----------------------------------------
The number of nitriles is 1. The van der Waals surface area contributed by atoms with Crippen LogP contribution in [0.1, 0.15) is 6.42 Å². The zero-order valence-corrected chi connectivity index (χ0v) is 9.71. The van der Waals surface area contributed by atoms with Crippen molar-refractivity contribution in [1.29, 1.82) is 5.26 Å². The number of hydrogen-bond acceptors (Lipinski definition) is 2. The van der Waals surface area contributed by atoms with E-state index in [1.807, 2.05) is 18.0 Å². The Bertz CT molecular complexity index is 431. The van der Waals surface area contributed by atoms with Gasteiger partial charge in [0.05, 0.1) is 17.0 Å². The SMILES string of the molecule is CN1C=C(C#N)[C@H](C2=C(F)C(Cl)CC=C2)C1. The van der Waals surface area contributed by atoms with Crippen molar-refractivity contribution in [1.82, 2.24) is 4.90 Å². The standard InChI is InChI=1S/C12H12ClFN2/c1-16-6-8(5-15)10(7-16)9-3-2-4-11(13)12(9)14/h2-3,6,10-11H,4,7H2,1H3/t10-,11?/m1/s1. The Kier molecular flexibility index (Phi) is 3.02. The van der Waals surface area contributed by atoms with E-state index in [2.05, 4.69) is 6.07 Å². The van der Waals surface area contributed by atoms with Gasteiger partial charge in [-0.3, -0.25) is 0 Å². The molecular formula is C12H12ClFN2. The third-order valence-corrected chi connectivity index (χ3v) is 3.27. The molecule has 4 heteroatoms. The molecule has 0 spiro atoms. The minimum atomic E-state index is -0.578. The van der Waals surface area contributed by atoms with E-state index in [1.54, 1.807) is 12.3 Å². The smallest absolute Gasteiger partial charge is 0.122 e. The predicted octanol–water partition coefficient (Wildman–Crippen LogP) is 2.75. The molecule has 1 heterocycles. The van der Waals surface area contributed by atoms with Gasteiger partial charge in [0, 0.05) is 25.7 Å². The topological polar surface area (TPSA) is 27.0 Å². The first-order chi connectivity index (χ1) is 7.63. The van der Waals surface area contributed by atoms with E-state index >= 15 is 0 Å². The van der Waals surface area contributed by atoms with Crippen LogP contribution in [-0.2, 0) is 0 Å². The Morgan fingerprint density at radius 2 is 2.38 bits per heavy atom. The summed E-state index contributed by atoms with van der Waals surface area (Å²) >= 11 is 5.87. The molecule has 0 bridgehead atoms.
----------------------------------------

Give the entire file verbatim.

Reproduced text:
The number of nitriles is 1. The van der Waals surface area contributed by atoms with Crippen LogP contribution in [0.1, 0.15) is 6.42 Å². The zero-order valence-corrected chi connectivity index (χ0v) is 9.71. The van der Waals surface area contributed by atoms with Crippen molar-refractivity contribution in [1.29, 1.82) is 5.26 Å². The number of hydrogen-bond acceptors (Lipinski definition) is 2. The van der Waals surface area contributed by atoms with E-state index in [1.807, 2.05) is 18.0 Å². The Bertz CT molecular complexity index is 431. The van der Waals surface area contributed by atoms with Gasteiger partial charge in [0.05, 0.1) is 17.0 Å². The SMILES string of the molecule is CN1C=C(C#N)[C@H](C2=C(F)C(Cl)CC=C2)C1. The van der Waals surface area contributed by atoms with Crippen molar-refractivity contribution in [1.82, 2.24) is 4.90 Å². The standard InChI is InChI=1S/C12H12ClFN2/c1-16-6-8(5-15)10(7-16)9-3-2-4-11(13)12(9)14/h2-3,6,10-11H,4,7H2,1H3/t10-,11?/m1/s1. The Kier molecular flexibility index (Phi) is 3.02. The van der Waals surface area contributed by atoms with E-state index in [2.05, 4.69) is 6.07 Å². The van der Waals surface area contributed by atoms with Gasteiger partial charge in [-0.3, -0.25) is 0 Å². The molecular formula is C12H12ClFN2. The third-order valence-corrected chi connectivity index (χ3v) is 3.27. The molecule has 4 heteroatoms. The molecule has 0 spiro atoms. The minimum atomic E-state index is -0.578. The van der Waals surface area contributed by atoms with E-state index in [1.54, 1.807) is 12.3 Å². The smallest absolute Gasteiger partial charge is 0.122 e. The predicted octanol–water partition coefficient (Wildman–Crippen LogP) is 2.75. The molecule has 1 heterocycles. The van der Waals surface area contributed by atoms with Gasteiger partial charge in [0, 0.05) is 25.7 Å². The topological polar surface area (TPSA) is 27.0 Å². The first-order chi connectivity index (χ1) is 7.63. The van der Waals surface area contributed by atoms with E-state index >= 15 is 0 Å². The van der Waals surface area contributed by atoms with Crippen LogP contribution in [-0.2, 0) is 0 Å². The Morgan fingerprint density at radius 2 is 2.38 bits per heavy atom. The summed E-state index contributed by atoms with van der Waals surface area (Å²) >= 11 is 5.87. The molecule has 0 bridgehead atoms.